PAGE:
From the tree to the pot

China Daily (Hong Kong) - - FOCUS - By SUN LI HE NA

The in­tri­cate pro­duc­tion pro­ce­dure used to make Da­hong­pao tea con­sists of 18 steps and un­doubt­edly con­trib­utes to the dis­tinc­tive, long- last­ing aroma. The fol­low­ing la­bor-in­ten­sive pro­cesses are among the most im­por­tant fac­tors that can af­fect qual­ity.

The leaves should be picked in late spring and those se­lected should not be too ten­der, oth­er­wise the tea will taste bit­ter.

The cho­sen leaves are then spread out on flat beds or placed in bam­boo bas­kets be­fore be­ing left in di­rect sun­light to re­move any lin­ger­ing mois­ture. This process, called “with­er­ing”, plays an im­por­tant role in de­ter­min­ing whether the tea will have a last­ing aroma. The leaves are with­ered un­til the luster is lost and the fra­grance is dom­i­nant.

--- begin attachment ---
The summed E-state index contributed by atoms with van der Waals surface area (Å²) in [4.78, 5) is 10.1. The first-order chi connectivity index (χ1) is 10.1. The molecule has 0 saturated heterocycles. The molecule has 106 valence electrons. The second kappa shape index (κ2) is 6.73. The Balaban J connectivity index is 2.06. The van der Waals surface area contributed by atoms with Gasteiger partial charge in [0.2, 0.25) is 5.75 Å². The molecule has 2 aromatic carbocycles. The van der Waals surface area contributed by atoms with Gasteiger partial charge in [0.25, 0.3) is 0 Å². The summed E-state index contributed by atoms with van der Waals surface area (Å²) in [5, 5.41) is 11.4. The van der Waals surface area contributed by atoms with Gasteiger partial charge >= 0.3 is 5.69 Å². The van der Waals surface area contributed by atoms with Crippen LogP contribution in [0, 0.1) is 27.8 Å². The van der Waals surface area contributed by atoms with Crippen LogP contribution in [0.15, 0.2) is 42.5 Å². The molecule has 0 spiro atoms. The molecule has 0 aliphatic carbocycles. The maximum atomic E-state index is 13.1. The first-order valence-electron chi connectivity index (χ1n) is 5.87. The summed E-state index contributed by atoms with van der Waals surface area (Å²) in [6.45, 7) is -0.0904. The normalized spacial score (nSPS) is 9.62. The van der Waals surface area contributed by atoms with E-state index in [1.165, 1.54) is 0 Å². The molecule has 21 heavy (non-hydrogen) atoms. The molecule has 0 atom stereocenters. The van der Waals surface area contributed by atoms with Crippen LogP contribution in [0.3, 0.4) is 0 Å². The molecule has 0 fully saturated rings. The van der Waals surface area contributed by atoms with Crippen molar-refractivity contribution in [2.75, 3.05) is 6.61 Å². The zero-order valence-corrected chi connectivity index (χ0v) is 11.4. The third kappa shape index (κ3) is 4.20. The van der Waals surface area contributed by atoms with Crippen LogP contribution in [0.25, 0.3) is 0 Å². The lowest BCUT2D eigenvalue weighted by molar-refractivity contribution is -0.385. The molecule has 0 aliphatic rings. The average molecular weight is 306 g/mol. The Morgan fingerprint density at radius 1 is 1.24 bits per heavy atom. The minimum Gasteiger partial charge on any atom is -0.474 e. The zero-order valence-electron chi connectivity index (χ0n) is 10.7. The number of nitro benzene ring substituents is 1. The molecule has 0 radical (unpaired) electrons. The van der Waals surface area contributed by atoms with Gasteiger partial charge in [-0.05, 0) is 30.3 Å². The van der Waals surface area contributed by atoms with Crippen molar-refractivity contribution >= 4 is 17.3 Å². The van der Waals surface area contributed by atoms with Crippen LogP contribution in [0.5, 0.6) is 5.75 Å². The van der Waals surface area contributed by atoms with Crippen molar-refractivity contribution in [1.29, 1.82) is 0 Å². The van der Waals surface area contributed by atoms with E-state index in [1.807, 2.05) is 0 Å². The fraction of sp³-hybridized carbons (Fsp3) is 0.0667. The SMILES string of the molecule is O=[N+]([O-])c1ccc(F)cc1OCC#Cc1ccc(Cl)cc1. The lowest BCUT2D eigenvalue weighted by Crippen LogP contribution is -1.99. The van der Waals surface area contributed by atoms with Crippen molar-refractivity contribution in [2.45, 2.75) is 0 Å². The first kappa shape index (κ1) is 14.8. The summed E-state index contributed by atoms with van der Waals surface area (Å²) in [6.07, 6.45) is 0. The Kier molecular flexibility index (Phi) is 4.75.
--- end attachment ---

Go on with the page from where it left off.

The most im­por­tant part of the process comes when the leaves are placed in spe­cial bas­kets and shaken vig­or­ously. This af­fects the qual­ity in terms of leaf shape and fla­vor.

Be­cause the vi­o­lence and du­ra­tion of the shak­ing process need to be ad­justed ac­cord­ing to the time of har­vest and changes in the color of the leaves, the pro­ce­dure is usu­ally only car­ried out by vet­eran blen­ders of great ex­pe­ri­ence.

Each bas­ket is shaken be­tween four and eight times be­fore it’s put down and the mas­ter starts on an­other batch. The en­tire process can take as long as six to nine hours.

As they’re be­ing shaken, the leaves bump against each other, which bruises the edges, de­stroy­ing the cell struc­ture in the leaves and ac­cel­er­at­ing ox­i­diza­tion to re­duce the nat­u­rally grassy smell.

Later, any resid­ual mois­ture is re­moved by the bak­ing process, which is di­vided into two parts. This process en­hances the color and aroma of the tea.

Dur­ing the first part of the pro­ce­dure, the leaves are heated to more than 120 C for ap­prox­i­mately 10 min­utes, then they are ex­posed to the air for around 30 min­utes. Dur­ing the sec­ond fir­ing, the heat is re­duced to 90 C and the leaves are baked for roughly 20 min­utes.

In the fi­nal stage of the process, the leaves are sorted to re­move sub-stan­dard leaves or twigs.

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